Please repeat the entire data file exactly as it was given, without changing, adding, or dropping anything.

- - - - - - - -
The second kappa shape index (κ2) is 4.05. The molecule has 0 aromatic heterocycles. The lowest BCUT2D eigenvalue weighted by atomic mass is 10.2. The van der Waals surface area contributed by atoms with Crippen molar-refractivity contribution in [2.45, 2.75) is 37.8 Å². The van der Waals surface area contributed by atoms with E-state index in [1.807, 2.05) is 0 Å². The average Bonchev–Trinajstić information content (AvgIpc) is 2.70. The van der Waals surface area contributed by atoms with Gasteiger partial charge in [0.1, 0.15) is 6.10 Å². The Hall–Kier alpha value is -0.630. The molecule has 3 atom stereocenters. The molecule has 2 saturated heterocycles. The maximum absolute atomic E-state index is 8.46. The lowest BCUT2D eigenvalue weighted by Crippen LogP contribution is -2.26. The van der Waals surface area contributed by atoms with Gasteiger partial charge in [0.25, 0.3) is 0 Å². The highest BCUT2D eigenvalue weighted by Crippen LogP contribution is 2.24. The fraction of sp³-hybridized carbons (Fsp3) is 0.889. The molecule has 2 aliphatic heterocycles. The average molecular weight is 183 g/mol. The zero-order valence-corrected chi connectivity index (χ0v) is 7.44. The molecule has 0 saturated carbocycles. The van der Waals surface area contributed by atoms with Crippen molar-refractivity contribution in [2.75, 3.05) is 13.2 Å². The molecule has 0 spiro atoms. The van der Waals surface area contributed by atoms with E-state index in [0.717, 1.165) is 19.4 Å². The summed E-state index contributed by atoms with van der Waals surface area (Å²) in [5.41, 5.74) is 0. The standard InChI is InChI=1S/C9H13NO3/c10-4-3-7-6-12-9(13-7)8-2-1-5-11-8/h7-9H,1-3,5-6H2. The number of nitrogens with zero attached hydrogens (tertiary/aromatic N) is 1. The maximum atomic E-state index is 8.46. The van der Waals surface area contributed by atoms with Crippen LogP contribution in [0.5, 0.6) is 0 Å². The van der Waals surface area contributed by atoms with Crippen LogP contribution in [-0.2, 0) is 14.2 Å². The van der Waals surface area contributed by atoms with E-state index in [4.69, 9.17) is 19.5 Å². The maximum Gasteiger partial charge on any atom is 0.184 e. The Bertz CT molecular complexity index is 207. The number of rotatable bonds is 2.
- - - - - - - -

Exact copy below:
The second kappa shape index (κ2) is 4.05. The molecule has 0 aromatic heterocycles. The lowest BCUT2D eigenvalue weighted by atomic mass is 10.2. The van der Waals surface area contributed by atoms with Crippen molar-refractivity contribution in [2.45, 2.75) is 37.8 Å². The van der Waals surface area contributed by atoms with E-state index in [1.807, 2.05) is 0 Å². The average Bonchev–Trinajstić information content (AvgIpc) is 2.70. The van der Waals surface area contributed by atoms with Gasteiger partial charge in [0.1, 0.15) is 6.10 Å². The Hall–Kier alpha value is -0.630. The molecule has 3 atom stereocenters. The molecule has 2 saturated heterocycles. The maximum absolute atomic E-state index is 8.46. The lowest BCUT2D eigenvalue weighted by Crippen LogP contribution is -2.26. The van der Waals surface area contributed by atoms with Gasteiger partial charge in [0.25, 0.3) is 0 Å². The highest BCUT2D eigenvalue weighted by Crippen LogP contribution is 2.24. The fraction of sp³-hybridized carbons (Fsp3) is 0.889. The molecule has 2 aliphatic heterocycles. The average molecular weight is 183 g/mol. The zero-order valence-corrected chi connectivity index (χ0v) is 7.44. The molecule has 0 saturated carbocycles. The van der Waals surface area contributed by atoms with Crippen molar-refractivity contribution in [2.75, 3.05) is 13.2 Å². The molecule has 0 spiro atoms. The van der Waals surface area contributed by atoms with E-state index in [0.717, 1.165) is 19.4 Å². The summed E-state index contributed by atoms with van der Waals surface area (Å²) in [5.41, 5.74) is 0. The standard InChI is InChI=1S/C9H13NO3/c10-4-3-7-6-12-9(13-7)8-2-1-5-11-8/h7-9H,1-3,5-6H2. The number of nitrogens with zero attached hydrogens (tertiary/aromatic N) is 1. The maximum atomic E-state index is 8.46. The van der Waals surface area contributed by atoms with Crippen LogP contribution in [0.5, 0.6) is 0 Å². The van der Waals surface area contributed by atoms with Crippen LogP contribution in [-0.2, 0) is 14.2 Å². The van der Waals surface area contributed by atoms with E-state index in [4.69, 9.17) is 19.5 Å². The maximum Gasteiger partial charge on any atom is 0.184 e. The Bertz CT molecular complexity index is 207. The number of rotatable bonds is 2.